Happy 100th Birthday Helen Freeland
Thursday, 23rd April 2015
Helen Freeland celebrated her 100th birthday on New Year’s Eve complete with a card from the Queen, a visit from the rabbi and surrounded by her family of 2 daughters, 4 granddaughters and 8 great granddaughters.
I had the great pleasure of meeting Helen recently, a woman of great charm and dignity, when we talked about her long and fascinating life.
Helen has lived in the Moseley area for about 78 years but she was born Helene Sander in 1914 in Suhl in Germany where her parents had a leather goods business. At school she learnt English but her favourite subject was gymnastics. After school she studied Domestic Science.
Helen’s mother wanted her to become a foreign correspondent and encouraged her to go to England. Helen came to London aged 18 in 1932 on a student visa to improve her English as an Au Pair. The first family misused her as a maid, working her very hard all day before her English lessons at night. She got another job with a family who were moving to Leeds and was much happier.
In 1934 Helene had an encounter with destiny. She met Henry Freeland on a tram in Leeds on their way to the same dance. It was love at first sight and Helen was “over the moon.”
In 1933 Hitler was elected Chancellor and immediately imposed the National Boycott of Jewish Businesses and banned non Aryans from the Civil Service and the professions.
Henry Freeland escaped from Germany after hearing Hitler address the Hitler Youth in Coburg in Bavaria where his family had owned a flourishing department store. In 1933 he was briefly arrested and fled. He arrived in London with just £60 and moved to Leeds to learn how to fix sewing machines.
He was 26 when he met Helen a year later. Within 2 weeks she wrote home saying she was engaged to a wonderful man who was a superb pianist and musician and a fantastic swimmer.
The happy couple continued their courtship but in 1936 Helen received a telegraph and returned to Germany to see her dying mother. Her father died 6 months later.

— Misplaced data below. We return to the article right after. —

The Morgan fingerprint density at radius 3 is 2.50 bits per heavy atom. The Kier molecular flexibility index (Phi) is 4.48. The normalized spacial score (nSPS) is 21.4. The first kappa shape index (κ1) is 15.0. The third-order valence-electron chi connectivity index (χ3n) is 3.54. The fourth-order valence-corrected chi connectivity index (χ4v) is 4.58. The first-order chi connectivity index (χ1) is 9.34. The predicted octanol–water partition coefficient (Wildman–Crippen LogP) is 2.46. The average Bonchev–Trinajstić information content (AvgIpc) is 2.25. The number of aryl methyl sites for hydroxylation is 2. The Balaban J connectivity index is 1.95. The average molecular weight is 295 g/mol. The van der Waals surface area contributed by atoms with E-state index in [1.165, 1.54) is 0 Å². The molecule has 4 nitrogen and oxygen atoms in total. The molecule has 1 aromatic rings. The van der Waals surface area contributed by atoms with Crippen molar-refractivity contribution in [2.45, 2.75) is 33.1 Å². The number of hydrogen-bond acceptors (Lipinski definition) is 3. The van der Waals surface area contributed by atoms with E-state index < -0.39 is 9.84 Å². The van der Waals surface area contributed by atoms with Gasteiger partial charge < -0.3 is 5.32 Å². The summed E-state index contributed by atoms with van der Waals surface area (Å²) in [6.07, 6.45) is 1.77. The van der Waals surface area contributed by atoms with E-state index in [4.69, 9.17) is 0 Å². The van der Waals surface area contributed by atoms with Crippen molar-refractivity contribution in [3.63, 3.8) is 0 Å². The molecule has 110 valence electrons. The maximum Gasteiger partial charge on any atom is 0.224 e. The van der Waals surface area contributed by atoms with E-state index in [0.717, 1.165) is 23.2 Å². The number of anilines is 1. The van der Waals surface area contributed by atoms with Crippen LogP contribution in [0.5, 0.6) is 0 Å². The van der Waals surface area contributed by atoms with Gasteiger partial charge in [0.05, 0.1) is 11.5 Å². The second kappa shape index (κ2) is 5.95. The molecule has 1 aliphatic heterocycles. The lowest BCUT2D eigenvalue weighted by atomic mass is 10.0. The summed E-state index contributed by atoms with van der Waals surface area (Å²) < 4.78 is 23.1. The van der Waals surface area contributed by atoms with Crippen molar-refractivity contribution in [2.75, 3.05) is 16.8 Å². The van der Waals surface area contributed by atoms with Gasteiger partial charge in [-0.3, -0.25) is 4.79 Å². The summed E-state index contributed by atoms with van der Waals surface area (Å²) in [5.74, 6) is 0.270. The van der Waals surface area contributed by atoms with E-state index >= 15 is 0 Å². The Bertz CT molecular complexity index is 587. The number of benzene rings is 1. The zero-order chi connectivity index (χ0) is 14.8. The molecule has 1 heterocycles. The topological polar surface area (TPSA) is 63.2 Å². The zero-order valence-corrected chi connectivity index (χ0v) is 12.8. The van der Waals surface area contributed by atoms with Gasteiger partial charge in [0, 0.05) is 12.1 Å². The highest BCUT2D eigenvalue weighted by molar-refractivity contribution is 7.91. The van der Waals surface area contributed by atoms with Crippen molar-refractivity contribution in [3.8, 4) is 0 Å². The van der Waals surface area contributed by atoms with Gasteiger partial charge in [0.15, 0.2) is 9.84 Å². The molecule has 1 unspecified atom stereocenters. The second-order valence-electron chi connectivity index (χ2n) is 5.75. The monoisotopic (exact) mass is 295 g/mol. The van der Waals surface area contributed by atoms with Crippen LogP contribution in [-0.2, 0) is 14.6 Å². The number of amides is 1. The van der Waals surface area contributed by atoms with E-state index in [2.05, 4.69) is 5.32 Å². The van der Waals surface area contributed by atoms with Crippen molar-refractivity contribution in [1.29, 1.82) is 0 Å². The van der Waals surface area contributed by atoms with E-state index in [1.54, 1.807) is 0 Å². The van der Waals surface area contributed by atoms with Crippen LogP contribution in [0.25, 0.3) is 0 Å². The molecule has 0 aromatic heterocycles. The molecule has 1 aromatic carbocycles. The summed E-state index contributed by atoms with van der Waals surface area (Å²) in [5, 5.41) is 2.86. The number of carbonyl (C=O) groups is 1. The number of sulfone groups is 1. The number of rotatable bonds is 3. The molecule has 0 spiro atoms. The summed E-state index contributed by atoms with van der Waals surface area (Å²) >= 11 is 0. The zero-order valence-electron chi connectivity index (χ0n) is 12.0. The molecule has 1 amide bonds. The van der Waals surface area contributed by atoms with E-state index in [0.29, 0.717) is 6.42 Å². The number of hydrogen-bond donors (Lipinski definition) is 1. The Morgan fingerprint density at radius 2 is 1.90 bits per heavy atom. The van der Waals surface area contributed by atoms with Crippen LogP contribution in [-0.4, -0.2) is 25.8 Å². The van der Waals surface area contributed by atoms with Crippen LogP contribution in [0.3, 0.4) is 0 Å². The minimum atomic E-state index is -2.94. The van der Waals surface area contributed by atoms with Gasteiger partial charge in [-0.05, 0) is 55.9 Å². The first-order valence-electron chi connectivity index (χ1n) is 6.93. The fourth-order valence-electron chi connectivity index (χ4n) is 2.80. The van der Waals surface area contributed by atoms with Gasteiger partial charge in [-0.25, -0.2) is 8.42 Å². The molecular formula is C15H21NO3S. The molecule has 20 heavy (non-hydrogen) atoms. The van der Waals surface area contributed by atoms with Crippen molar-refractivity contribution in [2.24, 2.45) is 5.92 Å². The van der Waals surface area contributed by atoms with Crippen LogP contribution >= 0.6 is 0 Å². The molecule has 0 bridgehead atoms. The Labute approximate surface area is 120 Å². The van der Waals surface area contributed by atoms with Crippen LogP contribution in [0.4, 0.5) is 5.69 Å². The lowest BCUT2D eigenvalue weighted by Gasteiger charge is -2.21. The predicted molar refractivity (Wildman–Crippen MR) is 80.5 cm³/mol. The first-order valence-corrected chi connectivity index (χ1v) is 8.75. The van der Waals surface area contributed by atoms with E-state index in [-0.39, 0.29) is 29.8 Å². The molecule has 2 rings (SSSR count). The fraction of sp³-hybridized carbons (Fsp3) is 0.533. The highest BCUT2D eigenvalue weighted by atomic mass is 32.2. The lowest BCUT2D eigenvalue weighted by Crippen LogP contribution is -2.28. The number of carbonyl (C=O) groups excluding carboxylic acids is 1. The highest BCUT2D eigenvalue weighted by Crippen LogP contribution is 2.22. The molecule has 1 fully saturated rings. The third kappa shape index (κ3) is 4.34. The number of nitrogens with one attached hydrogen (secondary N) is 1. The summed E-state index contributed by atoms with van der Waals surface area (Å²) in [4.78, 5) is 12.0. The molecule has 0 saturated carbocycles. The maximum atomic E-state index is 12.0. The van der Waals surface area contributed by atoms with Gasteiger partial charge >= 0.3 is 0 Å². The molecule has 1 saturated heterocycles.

In1937 Helen and Henry were married in London and his parents travelled to the wedding. Soon afterwards a business opportunity brought them to Birmingham. Henry became a travelling salesman selling bicycle parts and they moved to a house in Barn Lane, B13.
Germany was engulfing its neighbours and more and more Jewish refugees sought sanctuary; hundreds came to Birmingham where both Jews and non Jews tried to help. In 1939 Helen and Henry were fortunate to get her sister and his parents out of Germany and they all squeezed into Barn Lane.
In May 1939 The Birmingham Jewish Refugee Club was formed and Committee member Henry Freeland was appointed Entertainments Officer. He arranged sing songs, English lessons, competitions, keep-fit classes and played the piano and accordion.
On 4th July 1940 with Britain fearing invasion, Henry and his father were interned as enemy aliens. Henry made Helen promise to lead the sing song he had arranged. Helen said “I kept my promise but we were all crying.”
After the Battle of Britain, Henry joined the Pioneer Corps. He was based in Chester and Helen got lodgings and a job at the local Kardomah. She followed him to Weymouth where she worked as a chambermaid.
In 1943 their daughter Judy was born and the following year Henry’s father died. Henry was finally demobbed and in 1946 Ann was born. In 1947 they moved to a larger house in Showell Green Lane.
Helen now had the opportunity to get involved with community life. In 1953 she set up the Birmingham Jewish Friendship Club – a social link for people over 60 and ran it for 35 years.
She was an active member of the League of Jewish women delivering meals on wheels and visiting the sick, and she visited the elderly until she was 90!
In 1966 Henry’s mother died and they moved to an apartment in Wake Green Road where Helen cooked memorable meals for her family and many friends. She was a wonderful Grandma and their grandchildren loved to go and stay with them. Now she’s a wonderful great Grandma as well.
Helen is very fond of Moseley, practiced Yoga for 45 years until she was 89 and enjoyed frequent walks especially in Moseley Bog.
Helen lost her beloved Henry in 1986 and lives quietly in the same 6th floor apartment with its sweeping views over Birmingham surrounded by family photographs and paintings, and the memories of a momentous century.
With acknowledgements to “Survivors: Jewish refugees in Birmingham” by Zoe Josephs